If maintenance needs to be consulted, do it via dispatch, since the dispatcher needs to know of any issues that may affect performance.

Next, you need to advise ATC what you are doing. If critical fuel is going to play a part in the scenario, it will usually be included in the briefing. If it is, you need to remember to declare either minimum fuel or an emergency as the case may be.

Once ATC is in the loop, somebody needs to brief the flight attendants and the passengers. If the diversion point is extremely close, say Miami to Fort Lauderdale, then you may want to ask the flight attendant to notify the passengers, and to tell them you will provide more information on the ground.

Once you have operated in the airlines, and especially as a captain, you realize that the scenarios are really the same thing you do every day. As someone new to the industry, you need to show that you have some idea of how the system works—and it’s very similar from one company to the next.

ADM is a critical part of any pilot’s aviating career, and for those looking to go to the airlines or advance up the ladder, it becomes a bigger and bigger part each step of the way. Start mastering it early, and remember, conservative is always better.—Chip Wright

Can the first officer cancel the flight?

Monday, April 29th, 2013

When it comes to air travel, one of the great misconceptions is the belief that a pilot will make a conscious decision to call up his company and just cancel a flight because of something that he decides makes it unsafe to fly. It almost never happens this way.

airline dispatcher femaleAt the airlines, there are two parties who are responsible for a flight. The first is the captain (“pilot in command”), and the other is the dispatcher. The final authority is clearly left to the captain. The federal aviation regulations make that abundantly clear, and every airline does as well. However, at the airlines a dispatcher is equally responsible for the flight, as it is the dispatcher who actually puts together the flight plan, plans the route, and computes the fuel required. The dispatcher usually begins working on a flight anywhere from 60 to 90 minutes before departure. The captain may well be still asleep, or inbound on another flight, or on the way to work.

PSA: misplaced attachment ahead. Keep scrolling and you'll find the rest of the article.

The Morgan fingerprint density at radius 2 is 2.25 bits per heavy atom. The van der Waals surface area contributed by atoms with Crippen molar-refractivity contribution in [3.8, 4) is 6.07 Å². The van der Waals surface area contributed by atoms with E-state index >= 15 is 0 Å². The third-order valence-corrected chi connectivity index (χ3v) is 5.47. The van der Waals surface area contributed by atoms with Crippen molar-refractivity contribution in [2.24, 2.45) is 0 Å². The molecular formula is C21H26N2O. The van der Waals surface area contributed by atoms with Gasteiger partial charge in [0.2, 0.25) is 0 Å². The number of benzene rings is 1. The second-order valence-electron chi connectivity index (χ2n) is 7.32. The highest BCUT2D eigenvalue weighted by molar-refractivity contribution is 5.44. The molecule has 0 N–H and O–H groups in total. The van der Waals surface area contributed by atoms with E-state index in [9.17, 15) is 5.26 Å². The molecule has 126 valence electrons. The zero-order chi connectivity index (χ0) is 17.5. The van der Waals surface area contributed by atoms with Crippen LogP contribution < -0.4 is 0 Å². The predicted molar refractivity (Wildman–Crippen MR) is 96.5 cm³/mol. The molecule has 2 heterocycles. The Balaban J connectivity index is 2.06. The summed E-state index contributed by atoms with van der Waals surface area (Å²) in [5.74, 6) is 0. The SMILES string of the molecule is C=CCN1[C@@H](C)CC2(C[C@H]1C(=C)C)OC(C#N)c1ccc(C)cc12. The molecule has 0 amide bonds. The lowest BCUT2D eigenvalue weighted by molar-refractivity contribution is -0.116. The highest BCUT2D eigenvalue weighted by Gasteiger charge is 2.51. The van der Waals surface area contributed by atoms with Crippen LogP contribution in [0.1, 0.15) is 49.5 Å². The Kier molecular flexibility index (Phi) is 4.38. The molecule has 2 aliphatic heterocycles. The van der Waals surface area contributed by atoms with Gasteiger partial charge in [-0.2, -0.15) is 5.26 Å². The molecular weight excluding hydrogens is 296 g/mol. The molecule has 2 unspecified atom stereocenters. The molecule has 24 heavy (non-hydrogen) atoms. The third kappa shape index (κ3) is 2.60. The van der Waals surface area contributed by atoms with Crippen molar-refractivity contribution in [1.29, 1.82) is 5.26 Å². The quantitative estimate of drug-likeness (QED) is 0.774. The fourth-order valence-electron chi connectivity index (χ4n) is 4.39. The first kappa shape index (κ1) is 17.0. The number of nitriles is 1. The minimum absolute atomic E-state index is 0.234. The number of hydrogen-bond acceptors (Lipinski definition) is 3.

When circumstances begin to conspire against operating the flight according to the usual parameters, it becomes a team effort to figure out what the alternative is going to be. The dispatcher usually has a bigger-picture view than the captain, because he or she has access to more sources of weather (even though smartphone technology is rapidly changing that), and because the dispatcher also has at hand the planned maintenance schedule for the airplane. Further, as stated above, the dispatcher may have more information about minimum equipment list (MEL) issues than the captain does. The MEL will dictate items on the airplane that can be inoperative during regular operations, and if there is a performance penalty, it will stipulate that as well. For example, most jets are only allowed to operate at 25,000 feet if one of the air-conditioning packs is deferred. This is a fairly low altitude for jets, and it means a higher fuel burn, which could affect range and payload. It may also make it difficult to avoid certain weather.

When weather or mechanical issues can affect a flight, the captain and the dispatcher will frequently work together to come up with an acceptable Plan B. This is important because both are required to sign the flight release, and it includes a statement that the flight may be conducted safely as planned.

But what about the first officer (FO)? How much say-so does the second-in-command have? At times, it may be more than you think.

While the captain is the one who technically holds all the cards and is the only pilot required to sign the release, there are times when an FO can influence the outcome. Weather is an obvious example. If the FO feels that the weather is just too risky, he can say that he isn’t willing to take it. He may be able to speak first hand, such as if he just flew through said weather.